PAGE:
Bilingual vs. Monolingual: What's the Cerebral Difference?
Iman Kashif - 5 November 2021
‘Bilingual’ refers to those who are capable of speaking more than one language, while ‘monolingual’ refers to those who speak only one. In this article, the difference in brain activity and effects on the brain concerning bilingualism and monolingualism will be explored.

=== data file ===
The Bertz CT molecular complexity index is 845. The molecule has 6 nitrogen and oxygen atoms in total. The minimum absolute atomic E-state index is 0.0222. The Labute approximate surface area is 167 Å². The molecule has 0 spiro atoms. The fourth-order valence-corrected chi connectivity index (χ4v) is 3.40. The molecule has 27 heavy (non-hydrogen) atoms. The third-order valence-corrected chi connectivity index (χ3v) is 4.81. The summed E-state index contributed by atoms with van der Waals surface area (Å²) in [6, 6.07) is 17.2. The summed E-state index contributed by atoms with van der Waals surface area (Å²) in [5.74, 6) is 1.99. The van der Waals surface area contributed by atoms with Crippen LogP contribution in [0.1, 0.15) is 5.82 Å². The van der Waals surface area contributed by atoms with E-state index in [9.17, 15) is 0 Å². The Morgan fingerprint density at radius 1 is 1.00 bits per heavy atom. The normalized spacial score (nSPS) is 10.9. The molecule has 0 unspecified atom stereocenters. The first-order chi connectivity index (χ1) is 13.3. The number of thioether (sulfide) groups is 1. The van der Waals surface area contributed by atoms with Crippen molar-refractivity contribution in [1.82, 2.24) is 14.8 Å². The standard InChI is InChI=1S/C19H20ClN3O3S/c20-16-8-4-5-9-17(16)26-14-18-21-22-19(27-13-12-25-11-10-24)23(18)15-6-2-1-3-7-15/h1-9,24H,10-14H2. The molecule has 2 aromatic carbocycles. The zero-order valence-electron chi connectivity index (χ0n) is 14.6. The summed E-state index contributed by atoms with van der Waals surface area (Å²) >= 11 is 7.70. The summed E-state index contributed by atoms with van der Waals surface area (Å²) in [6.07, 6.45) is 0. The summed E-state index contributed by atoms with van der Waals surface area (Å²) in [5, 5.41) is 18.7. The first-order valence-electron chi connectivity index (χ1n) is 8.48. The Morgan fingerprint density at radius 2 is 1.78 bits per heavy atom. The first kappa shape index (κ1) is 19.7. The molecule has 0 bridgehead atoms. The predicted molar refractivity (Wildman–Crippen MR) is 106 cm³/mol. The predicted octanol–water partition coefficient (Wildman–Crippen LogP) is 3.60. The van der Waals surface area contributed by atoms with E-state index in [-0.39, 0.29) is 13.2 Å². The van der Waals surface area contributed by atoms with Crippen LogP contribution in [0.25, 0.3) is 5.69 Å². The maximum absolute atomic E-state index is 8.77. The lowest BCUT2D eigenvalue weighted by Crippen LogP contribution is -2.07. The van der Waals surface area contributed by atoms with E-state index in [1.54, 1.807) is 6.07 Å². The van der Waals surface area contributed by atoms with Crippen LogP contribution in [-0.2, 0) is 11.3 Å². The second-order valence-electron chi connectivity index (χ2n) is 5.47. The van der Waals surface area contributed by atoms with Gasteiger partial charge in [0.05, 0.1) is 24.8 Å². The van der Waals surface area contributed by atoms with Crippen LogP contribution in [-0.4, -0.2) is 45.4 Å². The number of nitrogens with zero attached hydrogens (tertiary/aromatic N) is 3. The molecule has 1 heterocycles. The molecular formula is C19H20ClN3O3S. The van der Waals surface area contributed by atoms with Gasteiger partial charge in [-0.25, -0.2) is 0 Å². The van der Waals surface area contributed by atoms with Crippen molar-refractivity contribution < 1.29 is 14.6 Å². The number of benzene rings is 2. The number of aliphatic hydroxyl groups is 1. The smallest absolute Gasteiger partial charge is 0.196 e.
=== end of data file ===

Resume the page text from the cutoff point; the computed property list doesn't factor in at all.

But first, what causes these advantages to even be present in the first place? A study published in 2017 found that bilingual people’s capability to “seamlessly switch between two distinct communication systems masks the considerable control exerted at the neural level.” This is due to the phenomenon of both languages essentially being ‘switched on’ in the bilingual’s brain whenever a word from a language is spoken, causing a dual side-by-side activation of two languages as opposed to one in the case of a monolingual. In simpler terms, while a monolingual being would only have one language system running in their brain while interpreting language, a bilingual would have two language systems running simultaneously, therefore illustrating the difference in cranial activity between both types of speakers.